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Topic: Doctor-Patient Relationships
June 10, 2012 | Posted By Posted By David Lemberg, M.S., D.C.

Medicine as treatment or medicine as healing? Despite facile responses, these two constructions are distinct. It is possible that the failure to distinguish between the the modalities of treatment and healing is responsible for much of the current health care mess. Such failure may also account in large part for the abject failure of medicine to provide meaningful solutions to the epidemics of type II diabetes and overweight/obesity. Similarly, when a person ill with cancer or a person ill with a cardiovascular disorder encounters the health care system, the orientation of his physicians to treatment or healing will have a significant impact on the person’s long-term health and well-being.

The Alden March Bioethics Institute offers graduate online masters in bioethics programs. For more information on the AMBI master of bioethics online program, please visit the AMBI site.

May 19, 2012 | Posted By Posted By David Lemberg, M.S., D.C.

We (in America) live in a capitalist society. That is a given. We also live in a democratic society. The Declaration of Independence states that all men [humans] are endowed by their Creator with certain inalienable rights including life, liberty, and the pursuit of happiness. It is not clear that any of these specific rights can be fulfilled when access to a minimum standard of health care is denied, obstructed, or otherwise not available. In the case when health care is available, that care needs to be delivered stripped of any considerations other than those related to providing assistance for that patient.

But in America many ancillary considerations intervene. Care of a patient is confounded by care for special interests, often involving kickbacks (whether in the form of travel expenses, gifts, complimentary lunches and dinners, or even cash payments) rendered by obsequious agents of big pharma or medical device corporations. Worse, on a broader scale, the recent phenomenon of the Patent and Trademark Office (PTO) blithely granting biomedical patents to any and all comers has seriously harmed medical practice and the health of Americans in need.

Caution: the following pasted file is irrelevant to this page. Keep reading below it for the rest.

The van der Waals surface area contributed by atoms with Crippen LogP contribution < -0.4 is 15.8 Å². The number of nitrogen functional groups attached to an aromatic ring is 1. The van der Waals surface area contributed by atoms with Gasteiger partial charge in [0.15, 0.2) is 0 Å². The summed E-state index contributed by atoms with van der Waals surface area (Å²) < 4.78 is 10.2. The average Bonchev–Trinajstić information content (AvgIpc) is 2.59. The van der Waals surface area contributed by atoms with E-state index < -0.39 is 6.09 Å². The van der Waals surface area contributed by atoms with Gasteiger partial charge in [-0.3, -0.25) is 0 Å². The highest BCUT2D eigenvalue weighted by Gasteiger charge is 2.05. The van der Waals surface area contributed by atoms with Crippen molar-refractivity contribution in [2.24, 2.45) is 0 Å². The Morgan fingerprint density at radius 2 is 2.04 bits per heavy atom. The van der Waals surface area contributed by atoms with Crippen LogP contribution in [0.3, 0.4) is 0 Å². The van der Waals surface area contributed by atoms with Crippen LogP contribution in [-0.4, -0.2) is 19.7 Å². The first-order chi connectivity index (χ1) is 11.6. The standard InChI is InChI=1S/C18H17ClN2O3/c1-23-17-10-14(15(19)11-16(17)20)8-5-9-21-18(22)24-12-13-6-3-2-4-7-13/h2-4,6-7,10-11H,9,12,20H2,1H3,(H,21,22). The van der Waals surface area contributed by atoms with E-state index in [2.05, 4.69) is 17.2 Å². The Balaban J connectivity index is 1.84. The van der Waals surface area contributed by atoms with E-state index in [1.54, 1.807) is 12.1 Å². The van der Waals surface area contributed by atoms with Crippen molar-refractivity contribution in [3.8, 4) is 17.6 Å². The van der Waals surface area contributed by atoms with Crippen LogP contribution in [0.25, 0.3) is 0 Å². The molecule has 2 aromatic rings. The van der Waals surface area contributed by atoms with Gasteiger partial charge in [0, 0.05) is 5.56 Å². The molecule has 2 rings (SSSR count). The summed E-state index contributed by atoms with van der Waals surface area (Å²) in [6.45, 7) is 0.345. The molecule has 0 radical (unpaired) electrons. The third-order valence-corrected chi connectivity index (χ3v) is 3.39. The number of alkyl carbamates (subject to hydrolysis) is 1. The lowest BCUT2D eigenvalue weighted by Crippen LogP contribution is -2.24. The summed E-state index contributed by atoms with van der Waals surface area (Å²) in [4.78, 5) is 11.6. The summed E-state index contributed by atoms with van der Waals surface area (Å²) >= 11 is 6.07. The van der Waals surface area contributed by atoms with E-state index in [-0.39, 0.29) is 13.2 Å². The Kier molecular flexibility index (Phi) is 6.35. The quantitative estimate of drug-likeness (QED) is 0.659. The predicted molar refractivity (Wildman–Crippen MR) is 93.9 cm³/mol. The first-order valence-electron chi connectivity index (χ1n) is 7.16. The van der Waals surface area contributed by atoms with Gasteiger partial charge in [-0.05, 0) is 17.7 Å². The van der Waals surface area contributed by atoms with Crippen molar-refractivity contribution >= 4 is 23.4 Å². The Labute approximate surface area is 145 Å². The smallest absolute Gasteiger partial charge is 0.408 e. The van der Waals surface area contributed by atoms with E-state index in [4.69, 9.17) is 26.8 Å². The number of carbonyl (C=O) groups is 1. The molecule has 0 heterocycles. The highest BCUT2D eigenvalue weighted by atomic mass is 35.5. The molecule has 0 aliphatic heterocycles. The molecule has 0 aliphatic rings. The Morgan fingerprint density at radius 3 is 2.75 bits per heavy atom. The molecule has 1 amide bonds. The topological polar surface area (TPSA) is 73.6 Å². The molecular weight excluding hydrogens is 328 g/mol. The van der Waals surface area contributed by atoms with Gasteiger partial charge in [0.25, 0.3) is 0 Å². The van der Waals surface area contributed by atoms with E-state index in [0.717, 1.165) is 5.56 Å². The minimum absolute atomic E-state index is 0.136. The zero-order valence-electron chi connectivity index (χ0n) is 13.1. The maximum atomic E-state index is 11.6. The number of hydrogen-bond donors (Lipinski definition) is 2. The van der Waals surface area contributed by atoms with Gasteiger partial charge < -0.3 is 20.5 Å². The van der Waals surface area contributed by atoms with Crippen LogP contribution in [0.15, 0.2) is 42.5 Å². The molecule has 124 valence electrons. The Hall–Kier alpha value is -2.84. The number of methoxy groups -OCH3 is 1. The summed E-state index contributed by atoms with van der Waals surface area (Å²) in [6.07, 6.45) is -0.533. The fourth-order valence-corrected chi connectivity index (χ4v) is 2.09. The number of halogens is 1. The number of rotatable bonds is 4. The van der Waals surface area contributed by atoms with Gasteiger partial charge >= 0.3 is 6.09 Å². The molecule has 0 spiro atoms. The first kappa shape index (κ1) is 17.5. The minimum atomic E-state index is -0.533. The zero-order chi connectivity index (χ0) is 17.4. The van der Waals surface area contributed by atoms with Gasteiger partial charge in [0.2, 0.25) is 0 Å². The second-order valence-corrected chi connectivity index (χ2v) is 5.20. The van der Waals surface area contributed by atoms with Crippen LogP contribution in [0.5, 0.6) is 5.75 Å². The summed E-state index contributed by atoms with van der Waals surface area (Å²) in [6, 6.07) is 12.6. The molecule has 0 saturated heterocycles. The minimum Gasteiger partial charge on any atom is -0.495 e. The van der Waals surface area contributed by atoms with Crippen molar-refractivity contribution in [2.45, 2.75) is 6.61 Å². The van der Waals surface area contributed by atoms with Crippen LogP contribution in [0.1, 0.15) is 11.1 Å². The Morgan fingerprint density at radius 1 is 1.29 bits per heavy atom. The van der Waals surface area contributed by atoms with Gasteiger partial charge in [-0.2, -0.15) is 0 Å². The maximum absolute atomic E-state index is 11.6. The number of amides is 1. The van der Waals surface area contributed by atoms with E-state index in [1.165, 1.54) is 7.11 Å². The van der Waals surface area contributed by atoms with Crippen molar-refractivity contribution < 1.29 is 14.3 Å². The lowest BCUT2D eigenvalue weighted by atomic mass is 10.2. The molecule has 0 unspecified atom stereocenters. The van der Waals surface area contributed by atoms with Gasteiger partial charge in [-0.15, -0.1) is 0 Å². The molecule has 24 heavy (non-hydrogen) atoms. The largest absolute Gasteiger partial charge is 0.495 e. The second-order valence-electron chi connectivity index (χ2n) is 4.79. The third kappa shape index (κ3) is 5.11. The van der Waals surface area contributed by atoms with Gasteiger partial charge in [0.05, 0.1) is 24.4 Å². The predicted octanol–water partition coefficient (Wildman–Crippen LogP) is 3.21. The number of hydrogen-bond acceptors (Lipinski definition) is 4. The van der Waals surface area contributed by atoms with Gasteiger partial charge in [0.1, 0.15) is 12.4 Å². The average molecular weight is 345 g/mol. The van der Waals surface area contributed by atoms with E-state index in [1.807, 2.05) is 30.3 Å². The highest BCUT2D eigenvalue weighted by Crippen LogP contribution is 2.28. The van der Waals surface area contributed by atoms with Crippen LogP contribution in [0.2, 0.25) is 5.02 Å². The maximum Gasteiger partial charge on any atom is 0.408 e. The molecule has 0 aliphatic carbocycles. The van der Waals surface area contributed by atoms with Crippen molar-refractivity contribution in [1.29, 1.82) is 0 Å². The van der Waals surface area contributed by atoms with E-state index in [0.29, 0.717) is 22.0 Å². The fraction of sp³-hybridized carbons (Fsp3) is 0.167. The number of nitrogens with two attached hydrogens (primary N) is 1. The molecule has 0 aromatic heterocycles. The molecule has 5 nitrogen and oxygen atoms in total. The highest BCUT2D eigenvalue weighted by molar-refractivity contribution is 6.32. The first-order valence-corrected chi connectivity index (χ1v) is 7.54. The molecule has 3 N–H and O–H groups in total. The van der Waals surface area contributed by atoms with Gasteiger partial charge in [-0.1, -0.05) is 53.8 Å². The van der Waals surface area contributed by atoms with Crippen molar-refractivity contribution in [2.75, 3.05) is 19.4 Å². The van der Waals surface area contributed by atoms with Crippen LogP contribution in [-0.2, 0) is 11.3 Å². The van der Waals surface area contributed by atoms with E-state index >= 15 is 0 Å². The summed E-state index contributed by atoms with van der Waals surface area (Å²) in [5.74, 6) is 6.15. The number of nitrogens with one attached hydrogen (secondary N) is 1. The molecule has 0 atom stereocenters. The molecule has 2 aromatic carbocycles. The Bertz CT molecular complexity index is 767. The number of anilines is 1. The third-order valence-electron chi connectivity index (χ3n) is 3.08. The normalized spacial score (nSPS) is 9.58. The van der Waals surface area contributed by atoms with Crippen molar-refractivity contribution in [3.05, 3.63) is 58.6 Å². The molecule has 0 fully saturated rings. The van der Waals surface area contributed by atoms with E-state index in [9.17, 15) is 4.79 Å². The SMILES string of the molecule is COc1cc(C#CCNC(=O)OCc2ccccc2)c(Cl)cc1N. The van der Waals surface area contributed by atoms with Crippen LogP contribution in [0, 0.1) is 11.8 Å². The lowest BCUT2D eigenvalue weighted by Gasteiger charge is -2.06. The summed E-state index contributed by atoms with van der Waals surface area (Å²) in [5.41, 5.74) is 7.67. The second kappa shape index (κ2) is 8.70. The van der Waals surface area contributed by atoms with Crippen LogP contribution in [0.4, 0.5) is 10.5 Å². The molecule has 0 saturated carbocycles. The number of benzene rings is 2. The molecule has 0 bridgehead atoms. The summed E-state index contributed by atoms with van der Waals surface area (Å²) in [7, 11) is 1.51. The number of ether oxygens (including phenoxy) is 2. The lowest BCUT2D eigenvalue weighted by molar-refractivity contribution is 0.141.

The Alden March Bioethics Institute offers graduate online masters in bioethics programs. For more information on the AMBI master of bioethics online program, please visit the AMBI site.

May 14, 2012 | Posted By Posted By David Lemberg, M.S., D.C.

Do we really need more drugs? We can gain some insight into this question by posing a qualifying question: “How’s it working out so far?” The answer is rather obvious: “Not all that well.” Despite spending $2.5 trillion in 2009 on health care, representing almost 18% of our gross domestic product, the life expectancy of Americans ranks #36 worldwide. Numerous developing nations enjoy longer lifespans than we do. (Costa Rica, for example, ranks #30.) On the other end of the spectrum, the New York Times recently reported that the U.S. rate of premature births is comparable to that of developing nations. Regarding this impactful public health issue with long-term consequences for society, the U.S. does worse than any Western European country. The U.S. premature birth rate of 12% is comparable with that in Kenya, and Honduras. In other words, on this measure the overweening technological superiority of our notoriously costly health care system fares no better than that of countries with per capita incomes of $2 a day.